What caused this effect? The researchers narrowed this effect down to the workings of the POMC neurons in the arcuate nucleus within the hypothalamus. After treating mice with nicotine and cytisine, they found that POMC neurons were activated and even had faster electrical pulses. Thus, they concluded that these drugs cause POMC neurons to pulse more, leading to decreased appetite.
A magic pill for obesity?
Can this new discovery be used to develop a magic pill for helping smokers quit without weight gain, or even for treating obesity? That is the hope, especially since the way that nicotine decreases appetite is different from the way it causes addiction . While nicotine reduces appetite by activating the ARC in the hypothalamus, it simultaneously causes addiction by activating the region of the brain that regulates pleasure. Thus, there is promise that a drug targeting the nicotine receptors in POMC neurons may decrease appetite but not be addictive. Yet much more research remains to be done. Because these studies were done in mice, researchers must verify that nicotine interacts the same way with humans’ POMC neurons. Furthermore, we still need to find a safe way to activate these POMC neurons and ensure that this activation will not cause harmful side-effects.
In addition, obesity is more complex than just the workings of POMC neurons. Other aspects of our brain physiology also impact our weight, in ways ranging from affecting our desire to eat to our body’s ability to absorb nutrients from food. To give one example, it turns out that the brain is also responsible for food cravings . The regions of the brain responsible for memory and pleasure seem to be the culprit. Guess what foods people tend to crave? Those high in fat and sugar, the very source of weight gain! It is as though our brain is programmed to fuel the obesity crisis. This is why losing weight often feels like a losing battle. A true “magic pill” would need to hit all the different ways our bodies monitor and affect appetite – a tall order that scientists are continually working toward.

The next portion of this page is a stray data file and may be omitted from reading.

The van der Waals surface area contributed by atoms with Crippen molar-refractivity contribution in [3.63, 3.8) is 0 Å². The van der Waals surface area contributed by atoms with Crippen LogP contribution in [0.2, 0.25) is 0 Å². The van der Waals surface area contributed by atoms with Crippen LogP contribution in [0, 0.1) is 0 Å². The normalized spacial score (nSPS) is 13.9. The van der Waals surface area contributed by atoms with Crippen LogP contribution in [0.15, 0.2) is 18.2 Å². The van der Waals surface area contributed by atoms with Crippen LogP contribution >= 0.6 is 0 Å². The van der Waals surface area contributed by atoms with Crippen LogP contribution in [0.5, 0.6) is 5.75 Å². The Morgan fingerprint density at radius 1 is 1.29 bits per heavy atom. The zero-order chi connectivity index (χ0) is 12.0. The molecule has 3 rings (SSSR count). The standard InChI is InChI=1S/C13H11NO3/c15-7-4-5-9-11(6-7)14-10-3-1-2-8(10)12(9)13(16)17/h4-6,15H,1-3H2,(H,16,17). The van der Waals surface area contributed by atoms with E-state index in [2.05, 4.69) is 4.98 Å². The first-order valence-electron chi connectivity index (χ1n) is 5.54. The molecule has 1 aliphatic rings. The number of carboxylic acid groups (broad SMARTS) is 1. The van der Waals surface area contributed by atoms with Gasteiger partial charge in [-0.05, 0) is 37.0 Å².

In the meantime, there are existing, safe methods for losing weight. Although we may have heard it all before, the most effective way to shed pounds is by changing one’s behavior for the long run, not by adopting fad diets or quick-fix gimmicks . Eat a balanced diet with less fat and sugar, and exercise regularly. Losing weight may be hard given the brain’s own programming against it and today’s environment, but adopting a healthy lifestyle may be a better solution than anything a pill could offer in the future.
Vicky Zhou is a Ph.D. candidate at Harvard Medical School.
 David H. Freedman, “How to fix the obesity crisis,” Scientific American, February 2011, <http://www.nature.com/scientificamerican/journal/v304/n2/pdf/scientificamerican0211-40.pdf>
 “Nicotine Triggered Appetite Suppression Site Identified in Brain,” ScienceDaily, June 9 2011, <http://www.sciencedaily.com/releases/2011/06/110609151535.htm>
 “Nicotine treatment ‘could control obesity’,” BBC News, June 10 2011, <http://www.bbc.co.uk/news/health-13711975>
 Yann S. Mineur, et al, “Nicotine Decreases Food Intake Through Activation of POMC Neurons,” Science, June 10 2011, Vol 332, pgs 1330-1332
 “The Role of the Hypothalamus,” Barrow Neurological Institute, <http://www.thebarrow.org/Neurological_Services/Hypothalamic_Hamartoma_Center/203771>
 Elaine Magee, “The Facts About Food Cravings,” WebMD, <http://www.webmd.com/diet/features/the-facts-about-food-cravings>